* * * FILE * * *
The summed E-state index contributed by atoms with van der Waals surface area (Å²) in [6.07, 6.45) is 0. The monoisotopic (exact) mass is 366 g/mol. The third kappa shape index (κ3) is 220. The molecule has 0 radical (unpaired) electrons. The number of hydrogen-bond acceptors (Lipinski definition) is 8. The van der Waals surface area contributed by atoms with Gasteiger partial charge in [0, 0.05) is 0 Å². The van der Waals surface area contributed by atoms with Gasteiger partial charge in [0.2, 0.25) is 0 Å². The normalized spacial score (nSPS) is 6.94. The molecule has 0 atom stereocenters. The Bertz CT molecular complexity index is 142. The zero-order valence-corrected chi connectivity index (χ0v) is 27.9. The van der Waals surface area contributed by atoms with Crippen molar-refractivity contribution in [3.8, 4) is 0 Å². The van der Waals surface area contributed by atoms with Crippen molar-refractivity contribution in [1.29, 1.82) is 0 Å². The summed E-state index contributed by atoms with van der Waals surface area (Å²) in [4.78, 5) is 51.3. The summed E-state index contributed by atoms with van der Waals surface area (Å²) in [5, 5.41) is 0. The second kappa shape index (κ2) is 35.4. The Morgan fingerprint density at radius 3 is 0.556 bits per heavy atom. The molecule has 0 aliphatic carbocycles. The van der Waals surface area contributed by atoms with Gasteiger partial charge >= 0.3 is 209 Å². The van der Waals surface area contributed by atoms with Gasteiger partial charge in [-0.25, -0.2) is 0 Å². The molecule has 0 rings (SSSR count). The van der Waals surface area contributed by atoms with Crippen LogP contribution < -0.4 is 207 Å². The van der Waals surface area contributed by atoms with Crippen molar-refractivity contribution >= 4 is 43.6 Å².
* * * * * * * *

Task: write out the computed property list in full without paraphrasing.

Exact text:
The summed E-state index contributed by atoms with van der Waals surface area (Å²) in [6.07, 6.45) is 0. The monoisotopic (exact) mass is 366 g/mol. The third kappa shape index (κ3) is 220. The molecule has 0 radical (unpaired) electrons. The number of hydrogen-bond acceptors (Lipinski definition) is 8. The van der Waals surface area contributed by atoms with Gasteiger partial charge in [0, 0.05) is 0 Å². The van der Waals surface area contributed by atoms with Gasteiger partial charge in [0.2, 0.25) is 0 Å². The normalized spacial score (nSPS) is 6.94. The molecule has 0 atom stereocenters. The Bertz CT molecular complexity index is 142. The zero-order valence-corrected chi connectivity index (χ0v) is 27.9. The van der Waals surface area contributed by atoms with Crippen molar-refractivity contribution in [3.8, 4) is 0 Å². The van der Waals surface area contributed by atoms with Crippen molar-refractivity contribution in [1.29, 1.82) is 0 Å². The summed E-state index contributed by atoms with van der Waals surface area (Å²) in [4.78, 5) is 51.3. The summed E-state index contributed by atoms with van der Waals surface area (Å²) in [5, 5.41) is 0. The second kappa shape index (κ2) is 35.4. The Morgan fingerprint density at radius 3 is 0.556 bits per heavy atom. The molecule has 0 aliphatic carbocycles. The van der Waals surface area contributed by atoms with Gasteiger partial charge >= 0.3 is 209 Å². The van der Waals surface area contributed by atoms with Gasteiger partial charge in [-0.25, -0.2) is 0 Å². The molecule has 0 rings (SSSR count). The van der Waals surface area contributed by atoms with Crippen LogP contribution < -0.4 is 207 Å². The van der Waals surface area contributed by atoms with Crippen molar-refractivity contribution >= 4 is 43.6 Å².